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Here were the first two installments of this series.  And what prompts this post is the news yesterday about a $200 million structure in the assembly stages just four years ago.  Click on the image below to see the post I did just four years ago.

It will be scrapped as announced yesterday here.  The physical disassembled parts will be sold as will portions of it non-fungible tokens (NFTs), whatever they are;  I can’t quite understand them even after reading this.  Doesn’t that sound like eating your cake and still having it?

You can’t save everything . . . as the next two photos from Tony A show . . . relative to the 1907 Pegasus. For comparison, check out Paul Strubeck’s thorough cataloging of the many lives of Pegasus through the many years. 

Here’s the engine that powered Pegasus for many years, originally from Landing Ship Tank, LST 121 , which itself lived only three years before being scrapped and the engine transplanted into Pegasus.

The next two photos come thanks to Steve Munoz.  The 1945 USS Sanctuary (AH-17) looked shabby here in Baltimore harbor in 1997;  it last until 2011, when it was scrapped in Brownsville, TX, then ESCO and now SteelCoast. 

Another photo from Steve shows SS Stonewall Jackson, a Waterman LASH vessel in the Upper Bay;  note the Staten Island ferries off the stern.    Scroll through and see Jackson on the beach in Alang in 2002.  Tug Rachel will arrive in Brownsville with Lihue, a very smiliar LASH vessel within a week;  she’s currently approashing the strait between Mexico and western Cuba.

Here’s a photo I took of the beautiful NS Savannah;  a recent MARAD public comment period on what should be done with her ended less than a month ago;  I’m not sure when the results will be publicly commented on.   

Sometimes preserved vessels change hands, as is the case with the 1936 Eagle, another photo from Steve Munoz taken in 1992.  

More on this tomorrow.  Many thanks to Tony and Steve for use of these photos.

Ship preservation is tough and costly.  Turning an almost-new metal structure into NFTs . . . just mind boggling.

 

 

 

Thanks to a friend, I learned this morning what this is.  But I’ll give you an opportunity until the end of this post to ponder it as I did.

I’m guessing that since I’ve been paying attention to other soon-to-happen non-routine events in the harbor like the loading of Peking (more on that at the end of this post too) and the raising of the NYWheel legs, I completely missed this one until yesterday afternoon when I just happened to be walking to an appointment near Richmond Terrace.  Yes, I ALWAYS carry my camera, because in NYC, you never know what you are going to see in any of the six boros.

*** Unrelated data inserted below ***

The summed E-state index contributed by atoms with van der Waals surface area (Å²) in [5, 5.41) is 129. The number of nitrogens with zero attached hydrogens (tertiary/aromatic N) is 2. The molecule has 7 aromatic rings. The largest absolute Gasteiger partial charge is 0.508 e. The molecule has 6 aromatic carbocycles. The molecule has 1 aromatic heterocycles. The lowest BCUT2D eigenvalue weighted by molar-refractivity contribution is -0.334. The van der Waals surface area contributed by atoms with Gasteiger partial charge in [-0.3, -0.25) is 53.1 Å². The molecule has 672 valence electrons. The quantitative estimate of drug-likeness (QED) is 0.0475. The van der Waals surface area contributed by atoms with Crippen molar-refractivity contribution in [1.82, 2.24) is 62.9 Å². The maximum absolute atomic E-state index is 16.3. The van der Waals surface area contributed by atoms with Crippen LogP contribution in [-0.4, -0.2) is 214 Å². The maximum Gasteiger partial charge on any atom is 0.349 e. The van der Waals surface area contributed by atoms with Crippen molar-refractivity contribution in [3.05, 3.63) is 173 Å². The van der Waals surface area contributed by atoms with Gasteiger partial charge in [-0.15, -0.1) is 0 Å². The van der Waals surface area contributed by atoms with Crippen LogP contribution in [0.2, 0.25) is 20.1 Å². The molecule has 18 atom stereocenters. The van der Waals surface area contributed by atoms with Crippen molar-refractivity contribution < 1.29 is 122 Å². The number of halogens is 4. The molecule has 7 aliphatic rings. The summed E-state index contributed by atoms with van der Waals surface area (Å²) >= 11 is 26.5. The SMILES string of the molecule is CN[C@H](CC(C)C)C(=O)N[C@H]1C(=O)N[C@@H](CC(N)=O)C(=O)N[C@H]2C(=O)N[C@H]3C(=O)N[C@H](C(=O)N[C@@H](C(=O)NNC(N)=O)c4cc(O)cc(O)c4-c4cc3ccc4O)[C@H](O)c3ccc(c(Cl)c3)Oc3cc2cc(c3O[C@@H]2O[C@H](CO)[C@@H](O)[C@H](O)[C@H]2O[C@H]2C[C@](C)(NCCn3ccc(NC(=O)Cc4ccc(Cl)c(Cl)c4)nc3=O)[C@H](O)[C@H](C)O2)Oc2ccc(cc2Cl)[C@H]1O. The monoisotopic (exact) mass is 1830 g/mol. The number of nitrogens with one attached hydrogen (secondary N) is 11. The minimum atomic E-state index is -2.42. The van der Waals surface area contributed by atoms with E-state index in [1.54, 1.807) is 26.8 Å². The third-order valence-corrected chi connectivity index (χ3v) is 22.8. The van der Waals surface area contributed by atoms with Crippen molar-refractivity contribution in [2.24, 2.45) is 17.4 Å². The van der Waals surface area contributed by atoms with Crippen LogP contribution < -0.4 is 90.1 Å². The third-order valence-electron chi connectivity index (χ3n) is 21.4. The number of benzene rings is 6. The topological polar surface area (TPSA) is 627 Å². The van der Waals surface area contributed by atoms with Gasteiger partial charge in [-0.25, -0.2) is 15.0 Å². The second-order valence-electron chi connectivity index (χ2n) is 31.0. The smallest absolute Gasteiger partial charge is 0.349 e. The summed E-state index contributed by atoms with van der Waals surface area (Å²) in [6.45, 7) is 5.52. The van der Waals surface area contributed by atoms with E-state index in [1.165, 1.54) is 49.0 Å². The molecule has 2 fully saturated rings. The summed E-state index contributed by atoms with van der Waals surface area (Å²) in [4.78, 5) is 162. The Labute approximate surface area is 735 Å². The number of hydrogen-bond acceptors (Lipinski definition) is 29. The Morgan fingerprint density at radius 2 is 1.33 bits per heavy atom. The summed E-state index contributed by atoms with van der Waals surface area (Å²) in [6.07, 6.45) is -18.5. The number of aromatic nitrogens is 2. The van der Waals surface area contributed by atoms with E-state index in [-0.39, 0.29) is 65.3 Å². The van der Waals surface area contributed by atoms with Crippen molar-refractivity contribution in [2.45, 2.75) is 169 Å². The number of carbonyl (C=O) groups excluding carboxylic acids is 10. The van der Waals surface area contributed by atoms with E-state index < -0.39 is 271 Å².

When I saw that it was DonJon equipment, I thought these might be additional structural members to be lifted into Rockefeller University’s River Campus.  After all, it was only about a year ago that preliminary structures were lifted into place over there, here and here.

Notice the curves and the staircases?

And the tow moved up toward the North–not the East–River.

So thanks to my friend Hank Beatty, those ARE structural members for something called “The Vessel,” unveiled months ago, a large assemblage of public art to be erected over at the Hudson Yards area of Midtown.  Click here for the speeches on the event of the unveiling back in September 2016:  2500 steps mounting 16 stories . . . billed as the Hudson’s Eiffel!  And the Hudsonside Midtown already has a pyramid!!

So here’s the update of Peking.  Now plans are for it to be loaded in early June onto Combi Dock III, not the identical Combi Dock I as I had been led to believe earlier.  So, put that on your calendars . . .  Thanks to T. V. for that update.

All photos by Will Van Dorp.

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